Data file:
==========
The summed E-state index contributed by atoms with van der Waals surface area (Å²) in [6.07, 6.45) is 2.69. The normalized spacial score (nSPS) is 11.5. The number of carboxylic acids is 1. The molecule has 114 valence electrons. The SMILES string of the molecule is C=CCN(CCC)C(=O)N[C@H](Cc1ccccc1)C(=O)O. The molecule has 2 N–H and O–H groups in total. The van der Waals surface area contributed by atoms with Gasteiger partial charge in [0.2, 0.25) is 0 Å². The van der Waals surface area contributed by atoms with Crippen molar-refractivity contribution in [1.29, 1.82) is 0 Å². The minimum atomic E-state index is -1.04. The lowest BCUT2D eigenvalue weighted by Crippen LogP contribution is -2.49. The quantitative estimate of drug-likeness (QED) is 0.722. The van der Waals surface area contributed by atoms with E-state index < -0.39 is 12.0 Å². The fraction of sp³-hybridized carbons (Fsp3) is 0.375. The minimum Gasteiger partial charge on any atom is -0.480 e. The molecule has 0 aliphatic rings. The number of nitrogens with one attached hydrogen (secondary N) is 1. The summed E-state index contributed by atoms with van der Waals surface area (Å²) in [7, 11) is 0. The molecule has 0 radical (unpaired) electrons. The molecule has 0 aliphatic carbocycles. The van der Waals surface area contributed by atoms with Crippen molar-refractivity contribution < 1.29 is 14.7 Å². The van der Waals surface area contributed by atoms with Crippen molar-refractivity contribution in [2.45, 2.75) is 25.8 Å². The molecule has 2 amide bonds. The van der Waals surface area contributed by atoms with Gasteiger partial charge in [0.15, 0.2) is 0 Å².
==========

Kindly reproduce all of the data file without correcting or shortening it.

The summed E-state index contributed by atoms with van der Waals surface area (Å²) in [6.07, 6.45) is 2.69. The normalized spacial score (nSPS) is 11.5. The number of carboxylic acids is 1. The molecule has 114 valence electrons. The SMILES string of the molecule is C=CCN(CCC)C(=O)N[C@H](Cc1ccccc1)C(=O)O. The molecule has 2 N–H and O–H groups in total. The van der Waals surface area contributed by atoms with Gasteiger partial charge in [0.2, 0.25) is 0 Å². The van der Waals surface area contributed by atoms with Crippen molar-refractivity contribution in [1.29, 1.82) is 0 Å². The minimum atomic E-state index is -1.04. The lowest BCUT2D eigenvalue weighted by Crippen LogP contribution is -2.49. The quantitative estimate of drug-likeness (QED) is 0.722. The van der Waals surface area contributed by atoms with E-state index < -0.39 is 12.0 Å². The fraction of sp³-hybridized carbons (Fsp3) is 0.375. The minimum Gasteiger partial charge on any atom is -0.480 e. The molecule has 0 aliphatic rings. The number of nitrogens with one attached hydrogen (secondary N) is 1. The summed E-state index contributed by atoms with van der Waals surface area (Å²) in [7, 11) is 0. The molecule has 0 radical (unpaired) electrons. The molecule has 0 aliphatic carbocycles. The van der Waals surface area contributed by atoms with Crippen molar-refractivity contribution < 1.29 is 14.7 Å². The van der Waals surface area contributed by atoms with Crippen molar-refractivity contribution in [2.45, 2.75) is 25.8 Å². The molecule has 2 amide bonds. The van der Waals surface area contributed by atoms with Gasteiger partial charge in [0.15, 0.2) is 0 Å².